Physical Therapy

By Barry, Margaret J. | The Exceptional Parent, September 1997 | Go to article overview

Physical Therapy


Barry, Margaret J., The Exceptional Parent


Physical theraphy (PT) does not cure spasticity but can improve impairments and limitations. For example, strengthening exercises reduce weakness in children with spasticity. Functional limitations, such as poor ability to sit, might also improve with therapy. If these changes happen only in the therapy gym, the disability remains unchanged. Therapy must improve abilities to perform meaningful tasks. Changing the level of disability is the ultimate goal.

Medical treatments

Prior to treatment, a child may have relied on spasticity in certain muscles -- spastic back muscles to sit or spastic thigh muscles to keep knees straight for standing or walking. Following treatment which decreases spasticity, specific therapies to strengthen and/or develop more typical movement patterns are usually needed.

Since selective dorsal rhizotomy (SDR) eliminates spasticity at the time of the operation, intensive PT following surgery builds strength and appropriate movement patterns. Less intensive PT is needed with intrathecal baclofen therapy because doses increase slowly, giving a child time to get stronger and to learn to move with less spasticity. Strengthening exercises and other therapy interventions are often essential following othopedic operations.

Infancy to adulthood

Intervention by physical therapists may begin infancy. Infants with severe spasticity need help to explore the world around them and to learn like other infants. Physical therapists, as part of an early intervention team, use a variety of techniques to help infants and toddlers move and explore. Adaptive equipment -- wheelchairs, wheeled standers, etc. -- can provide more opportunities to move, keep up with and play with friends, and even get into trouble. Communication devices are also important in learning and development. Therapists can show parents how to incorporate therapeutic activities into everyday tasks such as stretching an infant's legs while changing a diaper.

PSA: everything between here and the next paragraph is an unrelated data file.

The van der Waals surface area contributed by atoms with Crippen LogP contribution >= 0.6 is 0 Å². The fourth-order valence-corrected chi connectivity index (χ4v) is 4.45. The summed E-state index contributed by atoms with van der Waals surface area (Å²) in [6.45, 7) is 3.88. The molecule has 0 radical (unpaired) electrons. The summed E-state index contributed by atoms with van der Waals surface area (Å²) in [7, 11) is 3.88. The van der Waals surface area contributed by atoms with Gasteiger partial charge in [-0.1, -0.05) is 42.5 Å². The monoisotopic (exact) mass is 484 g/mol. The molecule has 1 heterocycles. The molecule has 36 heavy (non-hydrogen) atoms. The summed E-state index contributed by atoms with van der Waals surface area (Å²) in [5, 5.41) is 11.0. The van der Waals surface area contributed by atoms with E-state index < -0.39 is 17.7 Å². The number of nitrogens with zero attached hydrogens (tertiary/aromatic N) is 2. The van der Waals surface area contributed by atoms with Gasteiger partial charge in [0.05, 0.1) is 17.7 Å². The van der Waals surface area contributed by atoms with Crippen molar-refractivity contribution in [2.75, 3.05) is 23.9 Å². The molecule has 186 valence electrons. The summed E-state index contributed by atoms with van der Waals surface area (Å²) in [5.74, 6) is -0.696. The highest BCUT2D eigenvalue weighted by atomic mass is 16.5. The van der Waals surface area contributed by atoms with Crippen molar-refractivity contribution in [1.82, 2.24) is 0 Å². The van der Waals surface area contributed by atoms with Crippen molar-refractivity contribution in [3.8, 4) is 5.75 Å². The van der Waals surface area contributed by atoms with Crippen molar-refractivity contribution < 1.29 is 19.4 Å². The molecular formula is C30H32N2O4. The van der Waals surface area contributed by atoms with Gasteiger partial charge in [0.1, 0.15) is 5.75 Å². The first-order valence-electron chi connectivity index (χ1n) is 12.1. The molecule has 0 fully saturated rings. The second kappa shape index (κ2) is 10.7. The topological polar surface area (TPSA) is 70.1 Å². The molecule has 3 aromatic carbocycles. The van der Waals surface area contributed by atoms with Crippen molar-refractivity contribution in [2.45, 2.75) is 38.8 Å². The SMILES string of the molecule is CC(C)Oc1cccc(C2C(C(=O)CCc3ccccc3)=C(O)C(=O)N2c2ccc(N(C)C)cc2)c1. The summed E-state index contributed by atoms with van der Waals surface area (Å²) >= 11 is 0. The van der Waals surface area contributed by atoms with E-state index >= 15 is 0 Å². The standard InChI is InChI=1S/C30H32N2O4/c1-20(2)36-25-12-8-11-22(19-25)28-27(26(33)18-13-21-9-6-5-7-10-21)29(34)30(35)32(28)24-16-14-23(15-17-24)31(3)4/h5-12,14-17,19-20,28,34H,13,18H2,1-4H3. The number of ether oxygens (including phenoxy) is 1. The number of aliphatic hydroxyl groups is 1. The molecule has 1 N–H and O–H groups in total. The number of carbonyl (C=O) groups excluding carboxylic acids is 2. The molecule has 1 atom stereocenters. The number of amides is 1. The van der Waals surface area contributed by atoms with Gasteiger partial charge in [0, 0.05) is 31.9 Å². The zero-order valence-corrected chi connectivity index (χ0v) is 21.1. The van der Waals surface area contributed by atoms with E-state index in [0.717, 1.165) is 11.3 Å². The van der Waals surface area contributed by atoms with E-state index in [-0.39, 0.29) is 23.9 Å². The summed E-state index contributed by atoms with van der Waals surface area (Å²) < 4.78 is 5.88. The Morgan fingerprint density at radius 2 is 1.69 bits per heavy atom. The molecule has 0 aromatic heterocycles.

As children with spasticity grow, their muscles and joints tend to get tighter and/or painful if not treated. At this point, therapists are concerned about contractures in growing muscles, so they create activities that stretch muscles and maintain the range of motion of the joints. In addition, proper alignment of muscles and bones with orthoses, serial casts and adaptive equipment can protect joints, help prevent contractures and make movement more efficient. Because children get heavier as they grow, an important focus of therapy continues to be on successful transfers, standing and walking.

Children's social and intellectual capabilities are as significant as their movement skills. …

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